Iraq war vet, new father among Baton Rouge gunman's targets

One of the three police officers killed by a gunman in Baton Rouge, Louisiana, was a military veteran who served three tours in Iraq. Another had a son who turned four months old on Monday.

Law enforcement officials provided new details on Monday about the six officers who were slain or wounded during an ambush a day earlier, including a sheriff's deputy fighting for his life after being shot in the head and stomach.

Following are updates on the officers who Louisiana State Police Superintendent Colonel Mike Edmonson said were"intentionally targeted" by the gunman. A 41-year-old Baton Rouge police officer who has been on the force for nine years and suffered non-life-threatening injuries has not been named.


Baton Rouge Police Officer Matthew Gerald, 41, was a veteran of both the US Marines and the US Army, serving as a member of a Black Hawk helicopter crew and doing three tours in Iraq, Police Chief Carl Dabadie told a news conference.

He had been on the local police force for less than a year, but "he spent his whole life serving this country," Dabadie said. "He's a hero for everything he's done," he added.

Gerald was a married father of two children.


Montrell Jackson, 32, served as a Baton Rouge police officer for a decade. Dabadie was his instructor at the police academy. "Montrell stood tall every day," the chief said.

"He never wavered. He never quit. His heart was in service for this community." A few days before the Sunday shooting, the police chief said he visited some officers to lift their spirits after many days of protests in the city. Jackson "ended up giving me a pep talk," the chief said.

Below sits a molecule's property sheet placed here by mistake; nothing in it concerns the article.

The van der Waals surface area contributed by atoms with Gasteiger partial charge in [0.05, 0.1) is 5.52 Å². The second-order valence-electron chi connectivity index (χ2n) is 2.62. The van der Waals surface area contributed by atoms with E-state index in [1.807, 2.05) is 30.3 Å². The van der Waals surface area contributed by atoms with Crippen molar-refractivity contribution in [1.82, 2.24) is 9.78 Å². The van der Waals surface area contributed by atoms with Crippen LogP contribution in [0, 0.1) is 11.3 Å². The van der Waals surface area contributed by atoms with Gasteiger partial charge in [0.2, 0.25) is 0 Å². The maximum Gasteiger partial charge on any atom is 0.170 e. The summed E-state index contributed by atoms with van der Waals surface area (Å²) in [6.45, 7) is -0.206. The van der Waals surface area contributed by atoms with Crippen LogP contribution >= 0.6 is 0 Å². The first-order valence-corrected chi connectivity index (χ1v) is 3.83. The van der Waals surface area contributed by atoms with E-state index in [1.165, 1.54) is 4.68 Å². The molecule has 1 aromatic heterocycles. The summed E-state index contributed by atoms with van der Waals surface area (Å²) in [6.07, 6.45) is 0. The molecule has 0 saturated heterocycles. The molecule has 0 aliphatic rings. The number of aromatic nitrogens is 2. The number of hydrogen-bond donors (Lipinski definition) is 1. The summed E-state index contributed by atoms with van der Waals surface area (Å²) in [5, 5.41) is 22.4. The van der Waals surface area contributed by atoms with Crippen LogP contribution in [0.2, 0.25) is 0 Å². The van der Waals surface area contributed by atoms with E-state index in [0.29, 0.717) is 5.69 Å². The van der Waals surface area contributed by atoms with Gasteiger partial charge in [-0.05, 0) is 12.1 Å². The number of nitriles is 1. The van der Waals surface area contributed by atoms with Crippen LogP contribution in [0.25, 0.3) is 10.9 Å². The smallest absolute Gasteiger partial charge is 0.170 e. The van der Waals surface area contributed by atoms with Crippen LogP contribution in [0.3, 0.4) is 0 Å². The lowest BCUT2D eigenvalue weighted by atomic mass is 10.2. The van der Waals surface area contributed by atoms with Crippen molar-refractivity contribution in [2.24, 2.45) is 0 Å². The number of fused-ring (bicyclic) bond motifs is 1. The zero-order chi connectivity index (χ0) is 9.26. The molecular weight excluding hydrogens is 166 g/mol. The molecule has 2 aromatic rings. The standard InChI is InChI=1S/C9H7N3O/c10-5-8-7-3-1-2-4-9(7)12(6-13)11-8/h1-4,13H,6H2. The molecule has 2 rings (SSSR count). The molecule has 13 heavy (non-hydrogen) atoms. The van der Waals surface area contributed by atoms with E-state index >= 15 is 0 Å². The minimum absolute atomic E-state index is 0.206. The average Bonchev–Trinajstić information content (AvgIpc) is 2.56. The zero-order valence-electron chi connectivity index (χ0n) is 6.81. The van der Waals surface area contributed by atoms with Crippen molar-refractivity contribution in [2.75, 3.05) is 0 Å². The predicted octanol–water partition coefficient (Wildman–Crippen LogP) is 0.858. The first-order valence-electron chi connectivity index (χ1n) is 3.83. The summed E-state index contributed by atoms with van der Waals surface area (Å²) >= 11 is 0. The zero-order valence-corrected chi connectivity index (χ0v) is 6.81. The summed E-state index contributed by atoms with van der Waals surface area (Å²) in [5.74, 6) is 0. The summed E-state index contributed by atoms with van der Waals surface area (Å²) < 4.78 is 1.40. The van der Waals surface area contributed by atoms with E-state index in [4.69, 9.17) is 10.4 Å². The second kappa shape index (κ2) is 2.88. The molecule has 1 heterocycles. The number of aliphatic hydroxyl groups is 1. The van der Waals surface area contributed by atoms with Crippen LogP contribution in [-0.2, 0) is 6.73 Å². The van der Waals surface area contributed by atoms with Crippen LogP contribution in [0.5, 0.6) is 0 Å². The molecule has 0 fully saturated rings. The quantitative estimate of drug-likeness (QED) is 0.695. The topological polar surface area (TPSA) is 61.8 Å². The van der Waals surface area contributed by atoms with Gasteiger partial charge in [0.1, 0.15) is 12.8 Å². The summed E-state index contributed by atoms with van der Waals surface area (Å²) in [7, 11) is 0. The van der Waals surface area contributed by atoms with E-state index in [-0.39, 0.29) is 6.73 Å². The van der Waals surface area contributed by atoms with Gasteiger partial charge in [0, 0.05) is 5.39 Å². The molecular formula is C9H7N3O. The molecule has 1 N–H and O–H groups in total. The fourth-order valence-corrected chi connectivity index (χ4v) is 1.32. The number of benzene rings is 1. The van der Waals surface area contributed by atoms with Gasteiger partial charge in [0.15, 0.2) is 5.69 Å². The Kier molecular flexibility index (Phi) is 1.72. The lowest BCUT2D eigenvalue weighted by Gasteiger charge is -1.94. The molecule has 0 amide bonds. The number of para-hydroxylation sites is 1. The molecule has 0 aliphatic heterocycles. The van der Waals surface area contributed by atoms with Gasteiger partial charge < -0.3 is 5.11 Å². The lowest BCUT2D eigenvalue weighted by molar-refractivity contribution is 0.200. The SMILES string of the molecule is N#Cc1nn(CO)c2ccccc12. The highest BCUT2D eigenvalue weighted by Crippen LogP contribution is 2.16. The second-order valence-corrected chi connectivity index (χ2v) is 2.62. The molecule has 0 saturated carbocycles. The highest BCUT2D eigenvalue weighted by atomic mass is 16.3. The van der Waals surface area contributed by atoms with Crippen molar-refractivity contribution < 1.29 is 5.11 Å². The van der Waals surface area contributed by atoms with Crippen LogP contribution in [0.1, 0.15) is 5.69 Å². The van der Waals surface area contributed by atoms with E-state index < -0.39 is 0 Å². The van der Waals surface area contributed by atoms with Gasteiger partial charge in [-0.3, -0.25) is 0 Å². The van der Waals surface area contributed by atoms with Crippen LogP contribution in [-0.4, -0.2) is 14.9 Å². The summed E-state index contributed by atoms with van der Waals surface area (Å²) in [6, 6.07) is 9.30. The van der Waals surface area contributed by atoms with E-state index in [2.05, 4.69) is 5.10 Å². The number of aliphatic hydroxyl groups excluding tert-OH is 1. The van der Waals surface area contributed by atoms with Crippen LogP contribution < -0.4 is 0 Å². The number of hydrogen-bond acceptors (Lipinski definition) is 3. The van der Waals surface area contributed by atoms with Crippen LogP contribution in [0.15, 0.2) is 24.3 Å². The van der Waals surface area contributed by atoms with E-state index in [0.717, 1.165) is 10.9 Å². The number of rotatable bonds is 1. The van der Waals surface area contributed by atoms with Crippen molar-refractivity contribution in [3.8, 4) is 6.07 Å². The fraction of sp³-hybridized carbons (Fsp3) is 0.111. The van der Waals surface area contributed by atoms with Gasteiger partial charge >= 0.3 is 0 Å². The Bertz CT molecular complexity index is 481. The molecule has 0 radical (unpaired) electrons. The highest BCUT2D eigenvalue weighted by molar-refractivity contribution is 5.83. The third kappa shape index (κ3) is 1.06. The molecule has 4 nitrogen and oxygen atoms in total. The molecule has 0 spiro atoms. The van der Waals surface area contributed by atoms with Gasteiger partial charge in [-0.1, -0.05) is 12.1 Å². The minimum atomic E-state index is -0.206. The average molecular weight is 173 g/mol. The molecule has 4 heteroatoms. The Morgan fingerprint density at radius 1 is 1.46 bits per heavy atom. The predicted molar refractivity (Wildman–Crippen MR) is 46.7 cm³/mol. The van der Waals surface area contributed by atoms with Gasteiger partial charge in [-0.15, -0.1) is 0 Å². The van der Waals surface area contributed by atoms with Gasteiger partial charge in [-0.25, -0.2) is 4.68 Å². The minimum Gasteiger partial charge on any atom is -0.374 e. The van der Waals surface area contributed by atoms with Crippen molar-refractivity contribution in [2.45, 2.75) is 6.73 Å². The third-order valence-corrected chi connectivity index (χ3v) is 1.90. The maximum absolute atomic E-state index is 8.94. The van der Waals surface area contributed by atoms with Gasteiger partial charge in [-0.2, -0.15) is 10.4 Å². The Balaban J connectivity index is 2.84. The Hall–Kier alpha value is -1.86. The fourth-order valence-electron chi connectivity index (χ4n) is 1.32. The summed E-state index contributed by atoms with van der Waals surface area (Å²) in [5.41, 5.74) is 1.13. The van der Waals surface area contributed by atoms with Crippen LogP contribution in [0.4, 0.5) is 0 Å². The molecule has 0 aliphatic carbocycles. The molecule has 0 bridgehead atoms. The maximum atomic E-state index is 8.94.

An emotional Dabadie read a statement from the officer's wife, with whom Jackson had an infant son who turned four months old on Monday. "Montrell was my everything," she said. "He loved his family and he loved his fellow officers. I know without a shadow of a doubt he loved his job, and he loved his city. Knowing this gives me a little peace and comfort."


East Baton Rouge Sheriff Sid Gautreaux said Deputy Brad Garafola, 45, died after leaving his cover during the attack to give a wounded police officer aid.

"My deputy went down fighting," the sheriff said. "He returned fire until the very end." Garafola, who had been employed by the sheriff's office for 24 years, left behind a wife and four children.

"I know they are hurting, but I want them to know that we are here for them now and forever," Gautreaux said. "They are our family."


Sheriff's Deputy Nicholas Tullier, 41, is in "very critical condition" and is on a ventilator after suffering extensive damage from gunshot wounds to his head and stomach, Gautreaux said.

Tullier has served with the East Baton Rouge Sheriff's Office for 18 years. "We're just praying for him," the sheriff said. "He's not in good shape at all."


Deputy Bruce Simmons, 57, suffered non-life threatening injuries but still faces a long recovery, the sheriff said.

Simmons was headed on Monday night for his second surgery since the attack, Gautreaux said. He has already had a titanium rod inserted into his shattered arm and faces several more reconstructive surgeries.

Simmons has 23 years of service for the sheriff's office.